Energy suppliers in the UK are being urged to push on quickly to ensure they meet carbon reduction targets for consumer's homes.
The Government set the carbon emissions reduction target (CERT) three years ago, and hopes to cut 293 million tonnes of carbon emissions across households in the UK.
It told energy suppliers that they must help deliver the reduction, by providing homeowners with more energy-efficient features, such as lighting and insulation. So far, around 67% of the target has been achieved. The first two years of scheme saw a lot of work by suppliers to help introduce the new measures to customers' homes: but work apparently slowed down in 2010.
That is partly down to the Government extending the lifetime of the scheme, which will now run until 2012, as well as upping the overall reduction target. Prior to doing that halfway through 2010, suppliers were well on target to meet the CERT.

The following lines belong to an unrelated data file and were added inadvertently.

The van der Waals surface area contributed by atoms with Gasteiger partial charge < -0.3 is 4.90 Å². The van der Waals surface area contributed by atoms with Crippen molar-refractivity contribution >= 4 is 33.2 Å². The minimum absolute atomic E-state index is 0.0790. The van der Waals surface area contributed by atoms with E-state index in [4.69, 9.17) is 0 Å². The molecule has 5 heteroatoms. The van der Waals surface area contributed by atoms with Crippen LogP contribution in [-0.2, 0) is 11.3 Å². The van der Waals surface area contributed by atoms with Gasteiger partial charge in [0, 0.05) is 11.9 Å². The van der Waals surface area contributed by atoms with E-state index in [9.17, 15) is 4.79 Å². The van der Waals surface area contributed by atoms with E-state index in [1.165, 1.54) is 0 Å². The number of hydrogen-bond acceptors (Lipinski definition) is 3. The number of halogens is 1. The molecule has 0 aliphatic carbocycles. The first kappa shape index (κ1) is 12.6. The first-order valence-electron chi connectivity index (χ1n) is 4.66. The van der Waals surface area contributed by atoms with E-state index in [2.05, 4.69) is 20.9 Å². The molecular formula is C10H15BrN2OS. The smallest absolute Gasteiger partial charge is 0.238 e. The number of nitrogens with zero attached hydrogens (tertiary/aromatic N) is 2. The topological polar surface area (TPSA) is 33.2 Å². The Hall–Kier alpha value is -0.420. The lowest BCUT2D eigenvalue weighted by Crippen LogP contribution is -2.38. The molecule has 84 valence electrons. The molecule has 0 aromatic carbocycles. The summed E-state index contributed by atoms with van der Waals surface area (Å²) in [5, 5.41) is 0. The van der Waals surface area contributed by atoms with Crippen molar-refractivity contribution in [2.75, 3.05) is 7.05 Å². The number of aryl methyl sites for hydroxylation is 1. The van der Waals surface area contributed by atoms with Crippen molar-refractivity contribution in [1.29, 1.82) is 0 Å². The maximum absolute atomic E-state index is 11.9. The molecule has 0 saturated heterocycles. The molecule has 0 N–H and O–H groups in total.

Now energy watchdog is warning suppliers that the extended target will be tougher to meet, so they must up the speed of installation of energy-efficient measures to ensure they meet the targets. The latest figures show the suppliers have reacted, with a 21% increase on insulation installation year-on-year.
The vast majority of savings have been made through insulation. Figures show around 197 million tonnes of CO2 emissions were cut in the first three years of the CERT scheme. Of that, insulation was responsible for 61% of the cuts, energy-efficient lighting helped cut 26% and more efficient heating and appliances resulted in an 11% reduction.
Of the suppliers, EON and Npower have set the benchmark, with the highest achieved reductions in the third year of CERT. EON has met 73% of its reduction requirement, whilst Npower has hit 71%.
Energy minister Chris Huhne has said that firms will have to quadruple the amount of homes in fuel poverty receiving energy-efficient measures to meet the CERT.
Ofgem has the power to fine firms who fail to meet the target.
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